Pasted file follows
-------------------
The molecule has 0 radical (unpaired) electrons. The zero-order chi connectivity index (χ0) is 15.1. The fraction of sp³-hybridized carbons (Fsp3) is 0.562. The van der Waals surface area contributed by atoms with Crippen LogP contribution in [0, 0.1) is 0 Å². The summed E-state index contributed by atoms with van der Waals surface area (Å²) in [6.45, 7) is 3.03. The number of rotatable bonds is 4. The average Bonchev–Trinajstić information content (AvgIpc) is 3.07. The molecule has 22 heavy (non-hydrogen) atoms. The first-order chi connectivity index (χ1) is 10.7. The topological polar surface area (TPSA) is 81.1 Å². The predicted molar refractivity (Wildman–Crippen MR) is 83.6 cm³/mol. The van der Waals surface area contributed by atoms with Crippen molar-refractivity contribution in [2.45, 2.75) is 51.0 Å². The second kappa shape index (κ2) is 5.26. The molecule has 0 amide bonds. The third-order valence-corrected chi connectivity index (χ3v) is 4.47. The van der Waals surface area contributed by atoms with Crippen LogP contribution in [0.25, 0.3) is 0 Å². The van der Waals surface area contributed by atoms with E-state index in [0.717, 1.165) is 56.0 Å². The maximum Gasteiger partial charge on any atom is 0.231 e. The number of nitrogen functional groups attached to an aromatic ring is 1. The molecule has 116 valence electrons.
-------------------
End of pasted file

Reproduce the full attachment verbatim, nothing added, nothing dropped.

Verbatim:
The molecule has 0 radical (unpaired) electrons. The zero-order chi connectivity index (χ0) is 15.1. The fraction of sp³-hybridized carbons (Fsp3) is 0.562. The van der Waals surface area contributed by atoms with Crippen LogP contribution in [0, 0.1) is 0 Å². The summed E-state index contributed by atoms with van der Waals surface area (Å²) in [6.45, 7) is 3.03. The number of rotatable bonds is 4. The average Bonchev–Trinajstić information content (AvgIpc) is 3.07. The molecule has 22 heavy (non-hydrogen) atoms. The first-order chi connectivity index (χ1) is 10.7. The topological polar surface area (TPSA) is 81.1 Å². The predicted molar refractivity (Wildman–Crippen MR) is 83.6 cm³/mol. The van der Waals surface area contributed by atoms with Crippen molar-refractivity contribution in [2.45, 2.75) is 51.0 Å². The second kappa shape index (κ2) is 5.26. The molecule has 0 amide bonds. The third-order valence-corrected chi connectivity index (χ3v) is 4.47. The van der Waals surface area contributed by atoms with Crippen LogP contribution in [0.25, 0.3) is 0 Å². The van der Waals surface area contributed by atoms with E-state index in [0.717, 1.165) is 56.0 Å². The maximum Gasteiger partial charge on any atom is 0.231 e. The number of nitrogen functional groups attached to an aromatic ring is 1. The molecule has 116 valence electrons.